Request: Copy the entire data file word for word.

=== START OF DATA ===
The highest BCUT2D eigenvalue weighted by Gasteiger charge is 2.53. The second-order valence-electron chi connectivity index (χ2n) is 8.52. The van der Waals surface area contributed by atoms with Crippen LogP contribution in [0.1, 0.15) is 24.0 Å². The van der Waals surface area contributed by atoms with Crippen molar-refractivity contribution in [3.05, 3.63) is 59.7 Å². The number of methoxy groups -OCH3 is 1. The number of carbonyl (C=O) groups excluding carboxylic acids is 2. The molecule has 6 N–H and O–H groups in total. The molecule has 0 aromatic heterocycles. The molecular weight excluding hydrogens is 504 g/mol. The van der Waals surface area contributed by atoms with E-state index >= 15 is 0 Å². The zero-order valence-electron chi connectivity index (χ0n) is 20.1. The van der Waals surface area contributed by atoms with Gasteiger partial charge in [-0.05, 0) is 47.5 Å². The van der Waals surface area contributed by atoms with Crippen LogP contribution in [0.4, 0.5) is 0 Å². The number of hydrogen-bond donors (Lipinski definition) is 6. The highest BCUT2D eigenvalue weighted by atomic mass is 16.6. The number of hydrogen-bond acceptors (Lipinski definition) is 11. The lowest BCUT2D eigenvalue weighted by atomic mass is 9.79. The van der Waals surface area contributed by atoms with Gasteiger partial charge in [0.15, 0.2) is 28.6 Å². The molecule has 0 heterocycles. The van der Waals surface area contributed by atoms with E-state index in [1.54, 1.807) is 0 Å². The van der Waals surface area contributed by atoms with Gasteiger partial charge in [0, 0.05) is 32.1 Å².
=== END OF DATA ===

The highest BCUT2D eigenvalue weighted by Gasteiger charge is 2.53. The second-order valence-electron chi connectivity index (χ2n) is 8.52. The van der Waals surface area contributed by atoms with Crippen LogP contribution in [0.1, 0.15) is 24.0 Å². The van der Waals surface area contributed by atoms with Crippen molar-refractivity contribution in [3.05, 3.63) is 59.7 Å². The number of methoxy groups -OCH3 is 1. The number of carbonyl (C=O) groups excluding carboxylic acids is 2. The molecule has 6 N–H and O–H groups in total. The molecule has 0 aromatic heterocycles. The molecular weight excluding hydrogens is 504 g/mol. The van der Waals surface area contributed by atoms with E-state index >= 15 is 0 Å². The zero-order valence-electron chi connectivity index (χ0n) is 20.1. The van der Waals surface area contributed by atoms with Gasteiger partial charge in [-0.05, 0) is 47.5 Å². The van der Waals surface area contributed by atoms with Crippen LogP contribution in [0.4, 0.5) is 0 Å². The number of hydrogen-bond donors (Lipinski definition) is 6. The highest BCUT2D eigenvalue weighted by atomic mass is 16.6. The number of hydrogen-bond acceptors (Lipinski definition) is 11. The lowest BCUT2D eigenvalue weighted by atomic mass is 9.79. The van der Waals surface area contributed by atoms with Gasteiger partial charge in [0.15, 0.2) is 28.6 Å². The molecule has 0 heterocycles. The van der Waals surface area contributed by atoms with E-state index in [1.54, 1.807) is 0 Å². The van der Waals surface area contributed by atoms with Gasteiger partial charge in [0, 0.05) is 32.1 Å².